Next week: If you aren’t going to waste time/effort/dashed expectations chasing the next great investing tip, what should you do instead?
*This rags-to-riches through a great investment is woven into our DNA across all cultures. Jesus told a popular parable about this with a twist – investing everything you have to acquire the truest treasure of life.
“If a defining characteristic of the modern world is disorder, then the most fundamental act of resistance is to establish order. If we don’t have internal order, we will be controlled by our human passions and by the powerful outside forces…”
That quote opens Rod Dreher’s discussion on Order – one of the Rules for Living in his latest book The Benedict Option. As I read the book, the intersections of our personal finances and living a counter-cultural life are everywhere. Some obvious (forgoing materialism for simplicity), some subtle.
One common characteristic of people that win with money is that their personal finances are in Order. It doesn’t have to be a fancy system. It doesn’t have to be electronic with spreadsheets and apps. It doesn’t have to be super nerdy with detail down to the last penny. However, people that win with money have their “house in order”. They display what the author of Proverbs called “diligence”.
It might be infinitely practical; I might need to track my spending in writing. Maybe create a file folder for next year’s taxes. Do a simple budget every month. Balance my checkbook. These are all examples of creating a life of order.
It can also be a grand vision of my place in the universe. Dreher highlights three understandings of order:
- Discovery of The Order, the logos, that God has written into the nature of creation and seeking to live in harmony with it.
- Realization of natural limits within Creation’s givenness, as opposed to believing that nature is something we can deny or refute, according to our own desires.
- Disciplining one’s life to live a life to glorify God and help others.
This week, if it is as grand as seeking to live in harmony with the universe or as imminently practical as opening and processing all our mail each week, lets seek a life of order.
I had a chance to interview David Hyams, a Denver Seminary graduate and current practicing attorney. You’re really going to enjoy his wisdom – especially his personal story of navigating student loan debt.
David, you have a unique background – you are a practicing attorney but you also attended and graduated from Denver Seminary. Why did you pursue those seemingly very different directions?
The short answer is, because I was trying to follow God’s call on my life. What this looked like in reality, of course, was a serpentine path to law shrouded by fog, marked by stints of clarity. My undergrad degree is in Sport Medicine, which was never a good fit, but when I chose that major as a freshman, like most 18-year-olds, I didn’t know myself and certainly was not considering career options in terms of God’s calling on my life. Toward the end of college, I fell in love with Jesus and apologetics, which led to seminary. While at D. Sem., I learned my giftings trended more academic, so I pursued the M.A. in Philosophy of Religion. Upon finishing that degree, despite numerous red flags cautioning me otherwise, I was convinced a Ph.D. in Philosophy was what God had for me. Toward that end, I picked up another M.A. in Philosophy from Georgia State University. Eventually, in a most unfamiliar and uncomfortable act of humility, I surrendered to what the Lord had for my career instead of imposing on Him what I thought “made sense.” That led to law school, which wound up being a perfect complement for my background and giftings. In fact, I’ve met quite a few seminarians over the years who’ve entertained the prospect of attending law school, and lawyers who’ve wanted to go to seminary. Few have had the privilege of doing both. Thus, becoming an attorney was not the product of a planned career path, but was the result of my (highly imperfect) attempts to daily follow the Lord’s whispers.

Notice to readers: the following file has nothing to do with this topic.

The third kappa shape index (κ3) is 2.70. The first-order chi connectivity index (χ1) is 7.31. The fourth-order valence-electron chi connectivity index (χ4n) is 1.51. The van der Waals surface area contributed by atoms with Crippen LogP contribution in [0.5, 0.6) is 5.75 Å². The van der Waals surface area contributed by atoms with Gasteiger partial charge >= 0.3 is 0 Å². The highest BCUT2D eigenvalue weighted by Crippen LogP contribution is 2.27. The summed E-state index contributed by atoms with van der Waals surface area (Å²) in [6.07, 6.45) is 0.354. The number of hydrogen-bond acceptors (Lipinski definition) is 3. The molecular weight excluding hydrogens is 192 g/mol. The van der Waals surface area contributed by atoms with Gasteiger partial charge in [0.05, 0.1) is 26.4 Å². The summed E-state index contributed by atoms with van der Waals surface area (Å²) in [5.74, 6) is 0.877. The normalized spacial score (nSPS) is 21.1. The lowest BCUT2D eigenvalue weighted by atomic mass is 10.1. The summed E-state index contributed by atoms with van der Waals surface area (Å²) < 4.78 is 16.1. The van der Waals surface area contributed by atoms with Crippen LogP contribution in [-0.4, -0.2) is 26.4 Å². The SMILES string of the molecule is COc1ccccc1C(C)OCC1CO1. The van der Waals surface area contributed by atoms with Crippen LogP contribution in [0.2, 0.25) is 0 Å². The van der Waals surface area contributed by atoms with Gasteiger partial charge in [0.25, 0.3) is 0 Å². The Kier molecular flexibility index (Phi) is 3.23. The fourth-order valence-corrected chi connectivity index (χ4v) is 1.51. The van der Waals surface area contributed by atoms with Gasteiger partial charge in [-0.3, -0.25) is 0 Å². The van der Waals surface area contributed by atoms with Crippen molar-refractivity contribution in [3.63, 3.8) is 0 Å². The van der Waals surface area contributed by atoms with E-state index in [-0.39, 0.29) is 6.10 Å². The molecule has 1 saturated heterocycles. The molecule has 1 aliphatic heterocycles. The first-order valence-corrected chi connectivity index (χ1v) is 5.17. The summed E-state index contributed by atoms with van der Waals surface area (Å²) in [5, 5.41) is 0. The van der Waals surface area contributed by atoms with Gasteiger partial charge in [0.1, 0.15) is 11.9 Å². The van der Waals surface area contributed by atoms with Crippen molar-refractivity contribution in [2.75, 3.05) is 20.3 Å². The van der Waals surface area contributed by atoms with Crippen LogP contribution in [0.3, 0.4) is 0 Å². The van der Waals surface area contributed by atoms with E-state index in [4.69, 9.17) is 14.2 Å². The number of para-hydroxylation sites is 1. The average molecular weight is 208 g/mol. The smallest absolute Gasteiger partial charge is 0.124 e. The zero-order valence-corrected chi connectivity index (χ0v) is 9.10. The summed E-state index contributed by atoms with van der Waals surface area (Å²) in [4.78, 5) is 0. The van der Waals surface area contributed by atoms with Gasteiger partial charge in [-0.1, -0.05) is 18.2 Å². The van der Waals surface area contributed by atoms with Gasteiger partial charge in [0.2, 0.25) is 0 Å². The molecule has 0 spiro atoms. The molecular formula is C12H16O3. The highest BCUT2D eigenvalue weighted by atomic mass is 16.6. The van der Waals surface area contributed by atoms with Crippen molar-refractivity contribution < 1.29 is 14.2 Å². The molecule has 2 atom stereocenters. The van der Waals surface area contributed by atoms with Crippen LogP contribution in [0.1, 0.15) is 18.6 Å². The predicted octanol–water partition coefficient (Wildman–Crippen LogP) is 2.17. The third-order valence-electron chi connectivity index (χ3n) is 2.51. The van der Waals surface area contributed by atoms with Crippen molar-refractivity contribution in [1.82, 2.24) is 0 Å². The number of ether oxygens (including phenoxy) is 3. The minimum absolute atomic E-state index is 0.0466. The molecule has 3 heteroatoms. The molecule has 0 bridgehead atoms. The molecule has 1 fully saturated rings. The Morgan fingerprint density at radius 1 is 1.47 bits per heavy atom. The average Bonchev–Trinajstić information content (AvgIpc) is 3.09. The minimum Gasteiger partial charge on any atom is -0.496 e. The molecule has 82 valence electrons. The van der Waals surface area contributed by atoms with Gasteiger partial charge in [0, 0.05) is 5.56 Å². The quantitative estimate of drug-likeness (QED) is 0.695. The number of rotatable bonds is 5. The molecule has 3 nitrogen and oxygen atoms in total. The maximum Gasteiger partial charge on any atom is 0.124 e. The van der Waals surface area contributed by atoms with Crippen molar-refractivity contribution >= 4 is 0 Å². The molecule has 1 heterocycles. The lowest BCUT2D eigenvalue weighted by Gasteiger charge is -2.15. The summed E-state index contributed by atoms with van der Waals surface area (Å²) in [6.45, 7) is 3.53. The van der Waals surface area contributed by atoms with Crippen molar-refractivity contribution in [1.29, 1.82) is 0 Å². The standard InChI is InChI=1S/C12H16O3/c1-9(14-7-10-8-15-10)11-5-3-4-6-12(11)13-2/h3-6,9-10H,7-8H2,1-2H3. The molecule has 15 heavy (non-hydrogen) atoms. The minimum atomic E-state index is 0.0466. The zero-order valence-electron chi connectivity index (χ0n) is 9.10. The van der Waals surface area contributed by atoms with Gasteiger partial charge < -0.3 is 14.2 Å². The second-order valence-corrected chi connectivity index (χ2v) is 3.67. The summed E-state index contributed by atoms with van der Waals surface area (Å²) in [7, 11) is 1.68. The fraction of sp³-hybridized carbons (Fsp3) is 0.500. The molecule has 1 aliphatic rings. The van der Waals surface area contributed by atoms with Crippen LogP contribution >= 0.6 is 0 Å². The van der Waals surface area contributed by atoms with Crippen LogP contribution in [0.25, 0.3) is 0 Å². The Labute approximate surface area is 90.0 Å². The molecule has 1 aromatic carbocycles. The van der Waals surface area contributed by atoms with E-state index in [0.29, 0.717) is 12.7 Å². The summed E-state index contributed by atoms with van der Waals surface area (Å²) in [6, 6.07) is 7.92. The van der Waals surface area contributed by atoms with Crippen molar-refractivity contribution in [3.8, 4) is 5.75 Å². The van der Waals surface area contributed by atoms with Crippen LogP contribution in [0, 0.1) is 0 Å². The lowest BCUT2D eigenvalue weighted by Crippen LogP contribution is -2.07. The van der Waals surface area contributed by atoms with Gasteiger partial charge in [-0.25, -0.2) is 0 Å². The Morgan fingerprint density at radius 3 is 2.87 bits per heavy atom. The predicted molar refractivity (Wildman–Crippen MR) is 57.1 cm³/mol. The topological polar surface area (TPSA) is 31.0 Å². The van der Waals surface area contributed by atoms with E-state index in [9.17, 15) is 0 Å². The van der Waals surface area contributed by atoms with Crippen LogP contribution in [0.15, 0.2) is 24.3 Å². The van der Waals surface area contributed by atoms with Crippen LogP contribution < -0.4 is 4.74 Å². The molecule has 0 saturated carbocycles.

You and I have talked briefly about your personal interaction with student loans. I know you have really sacrificed to pay those down – what has your journey looked like?
I’m not proud of my journey. Had I to do it over again, it would look very different. Nonetheless, if through my weaknesses and the ensuing suffering Christ’s power may rest upon me and others may be comforted (see 2 Cor. 12:9; 1:3-4), I gladly share it.
Thankfully, my personal interaction with student loans stemmed solely from my law degree. My parents paid for the B.S. We paid for seminary through a combination of work (my wife and I both worked, though she was the primary breadwinner), scholarships, and church contributions. The second M.A. was paid for through work (again, my wife mainly supported us, though I worked as well), and grants from the university.
By the time I started law school, however, we were burned out on school and were ready to cast off the shackles of financial restraint we had worn for the years of student life and start living like “grown ups.” Thus, despite having very good jobs for the duration of law school, instead of using our income to actually pay for tuition, we financed the entire degree with student loans. (For brevity’s sake, I’ll skip over the multitude of other financially-ruinous decisions we made over the next several years and focus on the loans.) I thus graduated from law school in 2008 with approximately $125,000 in student loan debt.
Aside from the sloth, prideful sense of entitlement, and utter foolishness that informed the decision to borrow all that money, I never once stopped and put pen to paper to determine the answers to such basic questions as:
“How much money am I going to have to make each month in order to pay these loans back in x years?”
“If I don’t pay at least $x per month, what is the interest going to do to the principal?”
“What sort of jobs am I either going to need to apply for or walk away from because of my obligation to service this debt, and how does that align with God’s call on my life?”
“What sort of opportunities am I not going to be able to pursue because of the commitment I’m making to my lender?”